Saturday, December 29, 2007

Super Mario Galaxy: A Wort Report Review

It’s hardly surprising that the best Mario title in a decade is also the best platformer in years. Super Mario Galaxy delivers on all levels, with its intuitive control scheme, innovative level design and player accessibility. Whether you grew up with Nintendo’s mustachioed plumber or are visiting this series for the first time, you’re going to have fun with Super Mario Galaxy.

The story’s pretty much what you’re used to. Bowser has once again kidnapped Princess Peach, only this time, Mario must go on an interstellar voyage to rescue her. Of course, he’s going to have to collect a fair amount of stars—familiar to anyone who has played the last two installments of the series—in order to power the spaceship that will lead him to Bowser.

Controls are fairly basic, and make use of both the Wii remote and the nunchuk attachment. Spin attacks are performed with a flick of the wrist, and the jumping mechanics are similar to previous 3D Mario outings. With many levels requiring Mario to travel from planetoid to planetoid, you’ll make use of Sling Stars and Launch Stars to progress, accessed through shaking the remote or using it as a pointer. Certain levels also require other unique uses of the remote, such as a surfing stage where Mario must mount a manta ray.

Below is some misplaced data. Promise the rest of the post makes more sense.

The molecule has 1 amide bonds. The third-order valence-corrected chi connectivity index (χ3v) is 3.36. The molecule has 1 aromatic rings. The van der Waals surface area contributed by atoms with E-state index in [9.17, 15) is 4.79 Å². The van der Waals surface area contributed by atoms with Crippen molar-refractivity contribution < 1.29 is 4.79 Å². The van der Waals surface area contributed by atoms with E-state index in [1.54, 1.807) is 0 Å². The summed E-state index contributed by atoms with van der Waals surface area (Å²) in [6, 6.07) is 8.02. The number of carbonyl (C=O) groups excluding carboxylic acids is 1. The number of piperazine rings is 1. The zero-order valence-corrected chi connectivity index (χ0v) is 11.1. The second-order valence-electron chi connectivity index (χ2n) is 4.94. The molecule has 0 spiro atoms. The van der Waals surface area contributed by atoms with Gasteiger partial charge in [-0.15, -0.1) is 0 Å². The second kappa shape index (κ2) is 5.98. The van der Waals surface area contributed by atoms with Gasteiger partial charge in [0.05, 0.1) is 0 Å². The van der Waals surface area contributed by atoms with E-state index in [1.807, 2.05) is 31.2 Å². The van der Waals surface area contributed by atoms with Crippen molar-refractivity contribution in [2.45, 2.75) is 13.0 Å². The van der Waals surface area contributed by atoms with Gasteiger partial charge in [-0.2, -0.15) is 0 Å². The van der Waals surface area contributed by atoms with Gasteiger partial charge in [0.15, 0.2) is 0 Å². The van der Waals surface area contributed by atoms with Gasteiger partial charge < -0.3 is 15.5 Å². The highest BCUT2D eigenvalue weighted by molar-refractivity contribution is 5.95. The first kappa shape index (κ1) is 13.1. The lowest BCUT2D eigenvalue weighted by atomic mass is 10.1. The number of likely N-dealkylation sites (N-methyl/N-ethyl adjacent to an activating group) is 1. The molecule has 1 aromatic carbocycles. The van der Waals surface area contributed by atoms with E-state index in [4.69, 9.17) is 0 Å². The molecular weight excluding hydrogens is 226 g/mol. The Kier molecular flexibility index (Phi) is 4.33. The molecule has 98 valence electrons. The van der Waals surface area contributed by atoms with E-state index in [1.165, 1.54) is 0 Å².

I know I’m not alone on this, but I thought that 2002’s Super Mario Sunshine was a massive disappointment. Billed as a follow-up to 1996’s groundbreaking Super Mario 64, Sunshine was a repetitive, gimmicky letdown that hardly felt like a proper Mario title. Thankfully, Galaxy looks, feels and plays like a true sequel to Super Mario 64 and may be one of the best games in the series. The platforming is challenging without being frustrating, and the level variety ensures that you’re never stuck in the same environment for too long.

While graphically the Wii doesn’t stand up to the visuals of the Xbox 360 or the Playstation 3, Super Mario Galaxy is a sight to behold. It’s colorful without being nauseatingly saccharine, and stands apart in the series while at the same time paying visual tribute to earlier entries in the series. Each level is swarming with Mario-esque bad guys, including goombas and koopa troopas, and you'll see plenty of familiar green pipes, mushrooms and gold coins mixed in with some new surprises.

Setbacks are minor. Some of the suits, such as Mario’s new bee outfit, don’t work as well as you’d like them to, and some of the environmental mechanics can be a tad frustrating, but chances are you won’t find yourself throwing the controller in disgust. You may throw it, however, because you forgot to tighten your wrist strap, but that’s your problem. Not Mario’s.

Remember what it felt like to fire up Super Mario Bros. 3 for the first time? Or the way it felt to see the Mushroom Kingdom in three dimensions for the first time with Super Mario 64? That’s exactly what it feels like once you land Mario on his planetoid in Galaxy. Galaxy is the evolution of gaming’s most prolific series, and is everything you want in a next-gen Mario title.

While it’s always risky saying that one game is worth buying a system for, the latest Mario adventure really is one of those games. For anyone that has been dissatisfied with game variety on the Wii, Super Mario Galaxy is a breath of fresh air. Although, of course, there is no air in space.

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